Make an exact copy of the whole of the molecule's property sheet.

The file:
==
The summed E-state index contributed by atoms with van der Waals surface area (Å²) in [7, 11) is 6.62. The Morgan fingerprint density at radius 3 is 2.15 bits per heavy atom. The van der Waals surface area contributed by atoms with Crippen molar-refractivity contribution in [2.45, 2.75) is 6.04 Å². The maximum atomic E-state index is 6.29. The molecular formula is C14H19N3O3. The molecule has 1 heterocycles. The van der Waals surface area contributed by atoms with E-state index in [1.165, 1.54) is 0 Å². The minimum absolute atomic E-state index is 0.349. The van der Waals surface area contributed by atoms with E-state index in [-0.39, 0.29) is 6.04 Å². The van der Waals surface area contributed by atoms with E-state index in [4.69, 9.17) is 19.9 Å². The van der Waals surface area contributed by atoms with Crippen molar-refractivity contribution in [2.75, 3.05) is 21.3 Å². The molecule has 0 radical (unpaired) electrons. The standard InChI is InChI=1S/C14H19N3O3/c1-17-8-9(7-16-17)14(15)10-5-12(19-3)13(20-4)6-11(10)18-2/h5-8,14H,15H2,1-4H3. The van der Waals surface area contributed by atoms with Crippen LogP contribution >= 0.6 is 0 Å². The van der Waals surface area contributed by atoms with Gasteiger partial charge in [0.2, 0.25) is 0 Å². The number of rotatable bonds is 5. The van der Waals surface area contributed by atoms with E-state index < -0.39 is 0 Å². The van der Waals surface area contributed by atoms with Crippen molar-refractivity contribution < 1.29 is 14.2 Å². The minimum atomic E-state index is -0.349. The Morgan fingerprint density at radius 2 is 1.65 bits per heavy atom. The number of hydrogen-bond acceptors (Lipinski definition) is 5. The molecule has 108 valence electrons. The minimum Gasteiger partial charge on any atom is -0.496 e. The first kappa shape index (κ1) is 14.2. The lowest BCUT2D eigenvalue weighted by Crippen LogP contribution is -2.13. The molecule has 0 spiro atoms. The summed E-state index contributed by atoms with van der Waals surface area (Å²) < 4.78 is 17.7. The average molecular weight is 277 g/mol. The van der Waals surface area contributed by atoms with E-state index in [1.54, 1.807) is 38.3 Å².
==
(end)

The summed E-state index contributed by atoms with van der Waals surface area (Å²) in [7, 11) is 6.62. The Morgan fingerprint density at radius 3 is 2.15 bits per heavy atom. The van der Waals surface area contributed by atoms with Crippen molar-refractivity contribution in [2.45, 2.75) is 6.04 Å². The maximum atomic E-state index is 6.29. The molecular formula is C14H19N3O3. The molecule has 1 heterocycles. The van der Waals surface area contributed by atoms with E-state index in [1.165, 1.54) is 0 Å². The minimum absolute atomic E-state index is 0.349. The van der Waals surface area contributed by atoms with E-state index in [-0.39, 0.29) is 6.04 Å². The van der Waals surface area contributed by atoms with E-state index in [4.69, 9.17) is 19.9 Å². The van der Waals surface area contributed by atoms with Crippen molar-refractivity contribution in [2.75, 3.05) is 21.3 Å². The molecule has 0 radical (unpaired) electrons. The standard InChI is InChI=1S/C14H19N3O3/c1-17-8-9(7-16-17)14(15)10-5-12(19-3)13(20-4)6-11(10)18-2/h5-8,14H,15H2,1-4H3. The van der Waals surface area contributed by atoms with Crippen LogP contribution >= 0.6 is 0 Å². The van der Waals surface area contributed by atoms with Gasteiger partial charge in [0.2, 0.25) is 0 Å². The number of rotatable bonds is 5. The van der Waals surface area contributed by atoms with E-state index < -0.39 is 0 Å². The van der Waals surface area contributed by atoms with Crippen molar-refractivity contribution < 1.29 is 14.2 Å². The minimum atomic E-state index is -0.349. The Morgan fingerprint density at radius 2 is 1.65 bits per heavy atom. The number of hydrogen-bond acceptors (Lipinski definition) is 5. The molecule has 108 valence electrons. The minimum Gasteiger partial charge on any atom is -0.496 e. The first kappa shape index (κ1) is 14.2. The lowest BCUT2D eigenvalue weighted by Crippen LogP contribution is -2.13. The molecule has 0 spiro atoms. The summed E-state index contributed by atoms with van der Waals surface area (Å²) < 4.78 is 17.7. The average molecular weight is 277 g/mol. The van der Waals surface area contributed by atoms with E-state index in [1.54, 1.807) is 38.3 Å².